Train services vs patronage

A follow-up to last week’s post mapping out the number of train services per station.

Commenter Andrew suggested I compare it against patronage – happily I’d been working on this anyway!

Here it is – and as a bonus I’ve got hold of 2017-18 station patronage data.

The darker the blue, the higher the boardings per service. Click on a station to see the numbers.

What’s interesting is that the top ten stations for boardings per service are not what you might expect.

  • Melbourne Central 51.060
  • Sunshine 46.142
  • Southern Cross 45.337
  • Box Hill 44.133
  • Flinders Street 42.08
  • Williams Landing 41.522
  • Watergardens 39.459
  • Footscray 39.360
  • Essendon 38.933

Remember, these are figures across the entire day. Peak would be a lot busier.

I was surprised that two of the top five are well outside the CBD. And if you’re boarding at Williams Landing or Watergardens and you think it’s busy, it’s not your imagination.

Is it an anti-west bias? I wouldn’t jump to that conclusion. Historically, development in Melbourne has spread further to the east and south than the west and north. So the train lines are longer, with more stations, and thus overall higher patronage. So more train services are needed.

Of course the north and west are now growing fast. Is provision of PT keeping up with demand? Nope… but that’s the case across most of the city.

Charting the numbers

Here is the data on a chart – services per weekday on the X axis, and boardings on the Y axis.

Note the patronage (Y axis) is on a logarithmic scale. It was even messier without this, because just a handful of stations have daily boardings up between 10,000 and 100,000 per day.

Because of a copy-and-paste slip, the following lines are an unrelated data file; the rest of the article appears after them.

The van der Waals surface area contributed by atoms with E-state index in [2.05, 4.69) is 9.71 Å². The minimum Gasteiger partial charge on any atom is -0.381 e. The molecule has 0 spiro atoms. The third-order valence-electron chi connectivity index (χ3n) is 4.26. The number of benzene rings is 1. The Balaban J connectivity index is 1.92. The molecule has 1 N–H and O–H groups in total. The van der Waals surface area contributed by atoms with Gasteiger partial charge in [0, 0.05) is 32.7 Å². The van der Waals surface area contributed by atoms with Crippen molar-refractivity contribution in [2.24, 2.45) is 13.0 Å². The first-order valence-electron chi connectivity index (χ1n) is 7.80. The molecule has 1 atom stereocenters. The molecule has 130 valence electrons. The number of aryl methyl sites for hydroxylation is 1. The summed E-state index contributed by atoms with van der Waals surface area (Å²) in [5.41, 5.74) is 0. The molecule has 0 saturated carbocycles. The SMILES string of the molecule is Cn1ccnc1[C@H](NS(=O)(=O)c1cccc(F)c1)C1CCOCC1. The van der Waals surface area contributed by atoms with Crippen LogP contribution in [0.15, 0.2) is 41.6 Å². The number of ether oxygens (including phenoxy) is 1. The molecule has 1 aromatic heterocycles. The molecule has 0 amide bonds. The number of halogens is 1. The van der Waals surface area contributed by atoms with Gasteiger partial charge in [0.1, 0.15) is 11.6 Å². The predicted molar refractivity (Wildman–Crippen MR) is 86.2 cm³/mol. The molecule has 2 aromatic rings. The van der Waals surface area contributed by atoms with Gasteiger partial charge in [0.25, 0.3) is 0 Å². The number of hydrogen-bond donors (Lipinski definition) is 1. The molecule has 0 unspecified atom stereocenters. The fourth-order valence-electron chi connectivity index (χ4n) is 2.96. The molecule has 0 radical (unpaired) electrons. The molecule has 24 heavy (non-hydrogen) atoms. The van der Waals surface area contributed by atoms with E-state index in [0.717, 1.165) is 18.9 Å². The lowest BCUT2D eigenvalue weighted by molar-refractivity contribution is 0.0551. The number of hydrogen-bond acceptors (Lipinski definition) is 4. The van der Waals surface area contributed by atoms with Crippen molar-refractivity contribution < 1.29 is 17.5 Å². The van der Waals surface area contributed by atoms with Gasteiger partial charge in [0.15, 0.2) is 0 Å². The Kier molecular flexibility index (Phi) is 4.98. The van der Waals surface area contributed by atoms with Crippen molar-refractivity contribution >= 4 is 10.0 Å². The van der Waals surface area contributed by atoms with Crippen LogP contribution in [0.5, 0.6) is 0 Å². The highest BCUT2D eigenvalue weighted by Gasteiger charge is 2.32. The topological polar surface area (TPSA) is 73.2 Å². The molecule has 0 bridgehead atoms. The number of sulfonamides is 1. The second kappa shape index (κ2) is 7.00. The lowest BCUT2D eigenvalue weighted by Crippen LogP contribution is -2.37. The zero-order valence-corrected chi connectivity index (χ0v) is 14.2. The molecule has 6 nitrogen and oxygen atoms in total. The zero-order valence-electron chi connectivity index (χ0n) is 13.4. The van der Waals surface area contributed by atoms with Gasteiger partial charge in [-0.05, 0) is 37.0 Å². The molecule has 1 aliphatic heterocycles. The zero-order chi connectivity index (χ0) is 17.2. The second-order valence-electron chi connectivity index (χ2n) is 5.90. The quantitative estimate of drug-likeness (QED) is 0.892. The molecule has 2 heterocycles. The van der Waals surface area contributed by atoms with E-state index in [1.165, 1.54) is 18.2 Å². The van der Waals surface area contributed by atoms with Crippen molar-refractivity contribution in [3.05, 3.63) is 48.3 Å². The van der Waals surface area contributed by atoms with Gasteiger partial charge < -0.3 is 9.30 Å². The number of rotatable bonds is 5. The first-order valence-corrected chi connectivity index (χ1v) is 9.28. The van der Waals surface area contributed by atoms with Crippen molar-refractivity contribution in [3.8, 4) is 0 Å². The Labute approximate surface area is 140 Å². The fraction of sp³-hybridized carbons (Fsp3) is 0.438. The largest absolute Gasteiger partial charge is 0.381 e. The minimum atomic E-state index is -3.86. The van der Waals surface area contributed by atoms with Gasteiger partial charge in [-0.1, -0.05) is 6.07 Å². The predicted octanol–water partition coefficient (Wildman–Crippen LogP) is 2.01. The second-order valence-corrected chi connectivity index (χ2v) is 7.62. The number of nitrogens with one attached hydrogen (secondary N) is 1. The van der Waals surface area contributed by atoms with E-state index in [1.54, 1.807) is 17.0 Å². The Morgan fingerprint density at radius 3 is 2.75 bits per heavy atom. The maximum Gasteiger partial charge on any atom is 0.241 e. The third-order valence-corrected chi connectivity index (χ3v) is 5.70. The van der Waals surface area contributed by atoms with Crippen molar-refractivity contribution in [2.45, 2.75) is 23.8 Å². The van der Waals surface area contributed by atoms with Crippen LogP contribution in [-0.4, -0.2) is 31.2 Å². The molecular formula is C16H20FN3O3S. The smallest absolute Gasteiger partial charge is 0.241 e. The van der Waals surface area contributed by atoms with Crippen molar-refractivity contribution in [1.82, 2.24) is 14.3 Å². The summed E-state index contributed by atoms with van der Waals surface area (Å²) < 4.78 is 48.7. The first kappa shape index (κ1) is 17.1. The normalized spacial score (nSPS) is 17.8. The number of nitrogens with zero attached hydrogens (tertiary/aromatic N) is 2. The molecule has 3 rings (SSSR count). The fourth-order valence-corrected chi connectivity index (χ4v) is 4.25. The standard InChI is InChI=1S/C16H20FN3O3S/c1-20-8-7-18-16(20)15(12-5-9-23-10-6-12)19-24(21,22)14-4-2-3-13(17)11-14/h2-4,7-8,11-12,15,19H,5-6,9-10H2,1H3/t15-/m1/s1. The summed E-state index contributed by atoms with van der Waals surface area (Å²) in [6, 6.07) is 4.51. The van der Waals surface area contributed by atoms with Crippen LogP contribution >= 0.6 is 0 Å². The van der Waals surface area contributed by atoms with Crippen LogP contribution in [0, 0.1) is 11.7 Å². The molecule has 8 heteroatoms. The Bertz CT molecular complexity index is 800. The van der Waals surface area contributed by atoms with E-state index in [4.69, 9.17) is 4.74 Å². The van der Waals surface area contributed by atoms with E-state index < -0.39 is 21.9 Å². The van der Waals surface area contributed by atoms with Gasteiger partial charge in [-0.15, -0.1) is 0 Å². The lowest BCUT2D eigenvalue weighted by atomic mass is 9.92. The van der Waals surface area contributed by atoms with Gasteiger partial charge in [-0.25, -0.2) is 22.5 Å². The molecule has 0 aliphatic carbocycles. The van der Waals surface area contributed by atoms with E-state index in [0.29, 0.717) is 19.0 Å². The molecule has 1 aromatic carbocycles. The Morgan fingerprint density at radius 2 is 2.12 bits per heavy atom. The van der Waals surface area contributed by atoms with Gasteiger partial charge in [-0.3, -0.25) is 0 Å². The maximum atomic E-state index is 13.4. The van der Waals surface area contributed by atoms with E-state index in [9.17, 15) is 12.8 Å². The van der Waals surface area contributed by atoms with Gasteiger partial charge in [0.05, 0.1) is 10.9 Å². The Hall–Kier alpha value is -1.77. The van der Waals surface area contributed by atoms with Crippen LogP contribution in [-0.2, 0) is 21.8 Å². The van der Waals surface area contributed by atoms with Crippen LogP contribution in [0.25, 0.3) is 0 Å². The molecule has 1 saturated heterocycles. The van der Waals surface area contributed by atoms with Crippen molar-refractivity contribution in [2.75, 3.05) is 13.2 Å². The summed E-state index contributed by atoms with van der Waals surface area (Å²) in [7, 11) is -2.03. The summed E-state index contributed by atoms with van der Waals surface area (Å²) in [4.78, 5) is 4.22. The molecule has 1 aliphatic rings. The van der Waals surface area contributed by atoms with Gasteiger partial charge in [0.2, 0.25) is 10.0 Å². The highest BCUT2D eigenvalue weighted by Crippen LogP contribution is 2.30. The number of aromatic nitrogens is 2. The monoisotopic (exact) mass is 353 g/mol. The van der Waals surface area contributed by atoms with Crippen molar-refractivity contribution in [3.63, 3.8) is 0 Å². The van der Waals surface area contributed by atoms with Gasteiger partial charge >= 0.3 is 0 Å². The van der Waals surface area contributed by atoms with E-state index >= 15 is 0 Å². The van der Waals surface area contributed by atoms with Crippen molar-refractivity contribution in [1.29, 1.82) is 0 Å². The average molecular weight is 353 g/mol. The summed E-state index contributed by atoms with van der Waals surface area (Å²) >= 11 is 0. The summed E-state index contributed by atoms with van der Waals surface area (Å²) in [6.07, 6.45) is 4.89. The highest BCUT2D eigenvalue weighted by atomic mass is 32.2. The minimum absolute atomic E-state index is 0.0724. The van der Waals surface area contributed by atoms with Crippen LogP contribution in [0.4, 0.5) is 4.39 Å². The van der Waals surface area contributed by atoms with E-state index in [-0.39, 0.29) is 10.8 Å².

The middle range, between 500 and 10,000 per day is a bit of a dogs breakfast because of a large number of suburban stations in that range – and in many cases, they also have identical service levels, thanks to being on the same line. More on these below.

Broadly, you can see that the higher the patronage, the more services a station probably gets.

But does patronage follow service, or service follow patronage? A little of both – authorities tend to try and respond to demand/crowding, but the convenience of frequent services attracts more passengers (including more development around stations – hello South Yarra!)

The underground stations at Parliament and Melbourne Central (and to a lesser extent Flagstaff) get a lot of people going through them, despite only having four platforms and about half the number of train services as Flinders Street.

The highest ranked Zone 2 station is Box Hill, followed by Dandenong. Some zone 2 stations have seen a big increase in passenger numbers since the fare cap was introduced in 2015.

Zooming in on the suburban stations of under 7000 boardings per day, things become a little less muddled:

A few stations like Newport, Camberwell, Clifton Hill and Burnley are getting more trains than you might expect for the patronage, thanks to their junction status. They are important for interchange, and different lines converge there, resulting in more services. (In contrast, Caulfield gets slightly more services, but has the patronage to match thanks to the adjacent university campus.)

Some inner-city stations also get more services than the patronage might suggest – but this certainly is not an argument to cut services – one could expect recent infill development has seen the numbers of passengers continue to increase in recent years. Consistent stopping patterns are also important – running some trains express burns up track capacity and creates confusion.